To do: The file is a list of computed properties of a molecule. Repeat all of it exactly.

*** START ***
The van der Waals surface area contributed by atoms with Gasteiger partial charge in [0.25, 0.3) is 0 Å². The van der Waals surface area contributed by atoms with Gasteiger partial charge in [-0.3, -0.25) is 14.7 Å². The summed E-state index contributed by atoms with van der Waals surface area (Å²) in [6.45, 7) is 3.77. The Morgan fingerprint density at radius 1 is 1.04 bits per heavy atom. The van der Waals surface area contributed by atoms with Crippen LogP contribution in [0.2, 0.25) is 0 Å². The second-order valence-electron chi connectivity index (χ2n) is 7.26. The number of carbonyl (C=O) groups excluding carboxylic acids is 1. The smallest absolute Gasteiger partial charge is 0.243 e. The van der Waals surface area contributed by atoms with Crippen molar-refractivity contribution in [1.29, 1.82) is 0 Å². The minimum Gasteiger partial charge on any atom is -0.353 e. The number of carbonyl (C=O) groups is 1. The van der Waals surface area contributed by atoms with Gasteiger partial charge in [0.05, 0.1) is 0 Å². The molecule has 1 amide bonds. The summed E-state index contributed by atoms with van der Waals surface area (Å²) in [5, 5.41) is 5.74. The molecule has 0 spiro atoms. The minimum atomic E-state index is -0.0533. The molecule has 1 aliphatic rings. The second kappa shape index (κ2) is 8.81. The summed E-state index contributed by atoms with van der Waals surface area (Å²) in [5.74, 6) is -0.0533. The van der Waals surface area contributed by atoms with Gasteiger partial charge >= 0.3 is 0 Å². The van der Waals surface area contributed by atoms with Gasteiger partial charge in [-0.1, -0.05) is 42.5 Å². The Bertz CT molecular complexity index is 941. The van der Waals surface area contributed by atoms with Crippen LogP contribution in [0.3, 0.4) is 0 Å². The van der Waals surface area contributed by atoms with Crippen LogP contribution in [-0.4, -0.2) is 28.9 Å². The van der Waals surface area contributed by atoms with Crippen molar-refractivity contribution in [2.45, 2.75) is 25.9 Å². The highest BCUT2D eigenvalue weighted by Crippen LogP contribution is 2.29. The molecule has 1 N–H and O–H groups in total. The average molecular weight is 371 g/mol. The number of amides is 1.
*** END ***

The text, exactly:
The van der Waals surface area contributed by atoms with Gasteiger partial charge in [0.25, 0.3) is 0 Å². The van der Waals surface area contributed by atoms with Gasteiger partial charge in [-0.3, -0.25) is 14.7 Å². The summed E-state index contributed by atoms with van der Waals surface area (Å²) in [6.45, 7) is 3.77. The Morgan fingerprint density at radius 1 is 1.04 bits per heavy atom. The van der Waals surface area contributed by atoms with Crippen LogP contribution in [0.2, 0.25) is 0 Å². The second-order valence-electron chi connectivity index (χ2n) is 7.26. The number of carbonyl (C=O) groups excluding carboxylic acids is 1. The smallest absolute Gasteiger partial charge is 0.243 e. The van der Waals surface area contributed by atoms with Crippen molar-refractivity contribution in [1.29, 1.82) is 0 Å². The minimum Gasteiger partial charge on any atom is -0.353 e. The number of carbonyl (C=O) groups is 1. The van der Waals surface area contributed by atoms with Gasteiger partial charge in [0.05, 0.1) is 0 Å². The molecule has 1 amide bonds. The summed E-state index contributed by atoms with van der Waals surface area (Å²) in [5, 5.41) is 5.74. The molecule has 0 spiro atoms. The minimum atomic E-state index is -0.0533. The molecule has 1 aliphatic rings. The second kappa shape index (κ2) is 8.81. The summed E-state index contributed by atoms with van der Waals surface area (Å²) in [5.74, 6) is -0.0533. The van der Waals surface area contributed by atoms with Gasteiger partial charge >= 0.3 is 0 Å². The van der Waals surface area contributed by atoms with Gasteiger partial charge in [-0.1, -0.05) is 42.5 Å². The Bertz CT molecular complexity index is 941. The van der Waals surface area contributed by atoms with Crippen LogP contribution in [0.3, 0.4) is 0 Å². The van der Waals surface area contributed by atoms with Crippen LogP contribution in [-0.4, -0.2) is 28.9 Å². The van der Waals surface area contributed by atoms with Crippen molar-refractivity contribution in [2.45, 2.75) is 25.9 Å². The highest BCUT2D eigenvalue weighted by Crippen LogP contribution is 2.29. The molecule has 1 N–H and O–H groups in total. The average molecular weight is 371 g/mol. The number of amides is 1.